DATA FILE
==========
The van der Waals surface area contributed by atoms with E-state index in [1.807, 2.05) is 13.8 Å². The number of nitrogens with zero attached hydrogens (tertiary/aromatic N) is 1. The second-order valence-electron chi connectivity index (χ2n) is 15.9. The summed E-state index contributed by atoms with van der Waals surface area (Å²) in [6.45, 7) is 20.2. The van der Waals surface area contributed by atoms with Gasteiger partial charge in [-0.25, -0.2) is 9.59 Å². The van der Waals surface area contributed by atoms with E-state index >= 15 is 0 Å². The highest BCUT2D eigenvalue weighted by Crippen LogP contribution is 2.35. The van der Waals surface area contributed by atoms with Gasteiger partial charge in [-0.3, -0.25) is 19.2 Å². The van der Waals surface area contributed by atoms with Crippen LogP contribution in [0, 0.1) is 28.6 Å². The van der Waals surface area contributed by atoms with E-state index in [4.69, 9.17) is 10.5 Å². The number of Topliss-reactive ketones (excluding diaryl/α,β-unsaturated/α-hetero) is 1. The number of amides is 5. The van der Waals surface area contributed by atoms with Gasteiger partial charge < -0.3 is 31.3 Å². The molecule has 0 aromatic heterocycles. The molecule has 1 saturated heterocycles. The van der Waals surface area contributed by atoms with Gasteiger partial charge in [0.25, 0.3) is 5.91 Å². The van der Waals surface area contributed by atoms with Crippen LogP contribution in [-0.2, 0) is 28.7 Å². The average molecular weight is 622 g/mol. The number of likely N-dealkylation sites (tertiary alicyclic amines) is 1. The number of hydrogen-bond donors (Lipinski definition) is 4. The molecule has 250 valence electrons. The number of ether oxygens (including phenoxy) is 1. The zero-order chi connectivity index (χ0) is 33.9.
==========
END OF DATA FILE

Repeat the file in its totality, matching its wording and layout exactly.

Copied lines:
The van der Waals surface area contributed by atoms with E-state index in [1.807, 2.05) is 13.8 Å². The number of nitrogens with zero attached hydrogens (tertiary/aromatic N) is 1. The second-order valence-electron chi connectivity index (χ2n) is 15.9. The summed E-state index contributed by atoms with van der Waals surface area (Å²) in [6.45, 7) is 20.2. The van der Waals surface area contributed by atoms with Gasteiger partial charge in [-0.25, -0.2) is 9.59 Å². The van der Waals surface area contributed by atoms with E-state index >= 15 is 0 Å². The highest BCUT2D eigenvalue weighted by Crippen LogP contribution is 2.35. The van der Waals surface area contributed by atoms with Gasteiger partial charge in [-0.3, -0.25) is 19.2 Å². The van der Waals surface area contributed by atoms with Crippen LogP contribution in [0, 0.1) is 28.6 Å². The van der Waals surface area contributed by atoms with E-state index in [4.69, 9.17) is 10.5 Å². The number of Topliss-reactive ketones (excluding diaryl/α,β-unsaturated/α-hetero) is 1. The number of amides is 5. The van der Waals surface area contributed by atoms with Gasteiger partial charge < -0.3 is 31.3 Å². The molecule has 0 aromatic heterocycles. The molecule has 1 saturated heterocycles. The van der Waals surface area contributed by atoms with Gasteiger partial charge in [0.25, 0.3) is 5.91 Å². The van der Waals surface area contributed by atoms with Crippen LogP contribution in [-0.2, 0) is 28.7 Å². The average molecular weight is 622 g/mol. The number of likely N-dealkylation sites (tertiary alicyclic amines) is 1. The number of hydrogen-bond donors (Lipinski definition) is 4. The molecule has 250 valence electrons. The number of ether oxygens (including phenoxy) is 1. The zero-order chi connectivity index (χ0) is 33.9.